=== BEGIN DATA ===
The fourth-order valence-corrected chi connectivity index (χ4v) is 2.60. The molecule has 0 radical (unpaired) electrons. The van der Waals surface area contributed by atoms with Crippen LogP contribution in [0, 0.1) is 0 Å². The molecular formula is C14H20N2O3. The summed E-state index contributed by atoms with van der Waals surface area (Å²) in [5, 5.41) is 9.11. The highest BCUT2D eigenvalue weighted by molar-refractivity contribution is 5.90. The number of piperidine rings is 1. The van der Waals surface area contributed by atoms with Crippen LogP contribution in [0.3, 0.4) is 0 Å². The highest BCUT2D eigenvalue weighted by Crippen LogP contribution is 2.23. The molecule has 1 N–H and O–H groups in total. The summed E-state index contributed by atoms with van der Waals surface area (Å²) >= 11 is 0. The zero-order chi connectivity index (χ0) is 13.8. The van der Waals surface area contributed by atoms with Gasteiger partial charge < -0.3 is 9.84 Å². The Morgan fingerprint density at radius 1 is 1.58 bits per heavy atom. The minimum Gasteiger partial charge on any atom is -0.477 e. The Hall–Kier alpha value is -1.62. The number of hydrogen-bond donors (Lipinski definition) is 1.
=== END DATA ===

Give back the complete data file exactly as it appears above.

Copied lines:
The fourth-order valence-corrected chi connectivity index (χ4v) is 2.60. The molecule has 0 radical (unpaired) electrons. The van der Waals surface area contributed by atoms with Crippen LogP contribution in [0, 0.1) is 0 Å². The molecular formula is C14H20N2O3. The summed E-state index contributed by atoms with van der Waals surface area (Å²) in [5, 5.41) is 9.11. The highest BCUT2D eigenvalue weighted by molar-refractivity contribution is 5.90. The number of piperidine rings is 1. The van der Waals surface area contributed by atoms with Crippen LogP contribution in [0.3, 0.4) is 0 Å². The highest BCUT2D eigenvalue weighted by Crippen LogP contribution is 2.23. The molecule has 1 N–H and O–H groups in total. The summed E-state index contributed by atoms with van der Waals surface area (Å²) >= 11 is 0. The zero-order chi connectivity index (χ0) is 13.8. The van der Waals surface area contributed by atoms with Gasteiger partial charge < -0.3 is 9.84 Å². The Morgan fingerprint density at radius 1 is 1.58 bits per heavy atom. The minimum Gasteiger partial charge on any atom is -0.477 e. The Hall–Kier alpha value is -1.62. The number of hydrogen-bond donors (Lipinski definition) is 1.